Longform

Arizona's Worst Neighbor

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Soon, she says, more strange things began happening to her horses, a collection of Arabians that came from impressive stock, in some cases internationally known and even royal lineage. Six horses began to founder, showing problems walking or even standing. Their hooves would buckle under, and they would avoid putting any weight on them. Several of the horses began swelling up and the mares began to have reproductive problems. The stallions would be too tired to breed and several horses refused to eat or lost weight.

"You don't know what to think," says Bertleson. They consulted vet after vet and spent thousands of dollars for new types of horseshoes, alternative medical treatments including magnetic therapy and massages, and special diets.

In 1993, members of the Bertleson family and their visitors began to have headaches and breathing problems. Sunday dinners for family and friends were called off after guests began to worry about their health.

A complicated, expensive plan to export LB's frozen semen to Bertleson's native Latvia had to be canceled. She'd wanted LB to be a "foundation stallion" for the country and help start a new line of Arabians there.

Ivanhoe Road, where the Bertlesons live, is in an unincorporated part of Maricopa County adjacent to Mesa and Queen Creek. The homes are a good distance from each other and the neighbors don't bump into each other in their driveways.

And so it was years before Bertleson mentioned some of her animals' problems to neighbor Bonnie Kane. She found Kane had been having similar problems: Kane's rabbits were inexplicably dying, hogs had gone blind, a turkey's legs had literally curled up over time and hens were suddenly sterile.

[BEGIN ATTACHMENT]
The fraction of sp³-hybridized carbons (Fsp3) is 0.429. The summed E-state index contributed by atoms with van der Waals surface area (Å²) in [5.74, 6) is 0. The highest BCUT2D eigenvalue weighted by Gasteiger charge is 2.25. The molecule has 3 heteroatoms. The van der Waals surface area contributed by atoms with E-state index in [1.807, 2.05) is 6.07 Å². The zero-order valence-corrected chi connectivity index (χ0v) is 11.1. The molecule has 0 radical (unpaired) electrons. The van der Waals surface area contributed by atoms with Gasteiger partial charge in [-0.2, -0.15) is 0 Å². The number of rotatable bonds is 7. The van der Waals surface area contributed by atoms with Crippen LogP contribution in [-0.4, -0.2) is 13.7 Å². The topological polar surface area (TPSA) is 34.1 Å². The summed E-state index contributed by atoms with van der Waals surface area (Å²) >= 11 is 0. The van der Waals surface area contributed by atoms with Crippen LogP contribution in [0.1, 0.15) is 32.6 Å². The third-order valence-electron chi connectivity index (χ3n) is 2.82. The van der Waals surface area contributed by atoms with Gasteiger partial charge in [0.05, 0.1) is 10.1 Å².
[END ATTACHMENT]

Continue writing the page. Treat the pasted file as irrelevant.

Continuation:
Bertleson began to believe that the problems in the area were related to the strange clouds seen floating over the neighborhood.

In 1995, she began taking videos to document what she was seeing. "I was afraid no one would believe me," she says.



Meanwhile, she began her search for information about what sorts of materials were being used by the company and what was being emitted.

And when the plant began to experience repeated explosions and fires, she sought records of those incidents, too.

Working without the benefit of the Internet, Bertleson amassed four filing cabinet drawers full of information. She determined that many agencies were interested in "collecting paperwork" but not sharing information. So she would disperse reports among city, county, state and federal agencies, pointing out inconsistencies between them.

After a November 3, 1997, fire, for example, TRW reported to the Arizona Department of Environmental Quality that 1,500 pounds of sodium azide had been burned, sending "two large plumes" in a northeast direction. But a December 5 letter to the state Division of Emergency Management reported that only 65 pounds of the chemical were consumed in the fire which "resulted in no affect [sic] to persons off site."



In addition to faxing and mailing copies of reports to various agencies, Bertleson also sent bureaucrats copies of her videos.

Meanwhile, she started closing her windows at night, kept a diary of her horses' health and continued videotaping.

So far, she and her husband have had to put five Arabians and six dogs down. They've lost a premature foal after sleeping in the barn feeding it with a baby bottle for two nights. Twenty-seven chickens and 30 trees have died.

One day in January, a week before the scheduled euthanasia of Crystal, a mare who stood still in her stall, and Conquest, a stallion who was reduced to lying on his side, Bertleson mourned for them and the others.

"I've cried so many tears," she says. "It's the emotional impact that is so horrible. The things you love, you have to kill."

Michael Robinson, a Tucson veterinarian consulted in 1997 in an effort to help the crippled horses, says when he first saw them, he advised they all be put down.

"When I got there, none of them could walk," he says. "They were in horrible shape."

But the Bertlesons wanted desperately to save them, so Robinson cut the tendons on three of them, a bloody operation captured on tape, recommended special shoes and put them on a detoxifying diet.

Four of them are doing okay now, Bertleson says, but they are still too weak to be ridden.

Robinson says he has no expertise in sodium azide or its effect on horses, but he says Bunny Bertleson's suspicions that the problems were related to the chemical seemed logical to him.

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Laura Laughlin
Contact: Laura Laughlin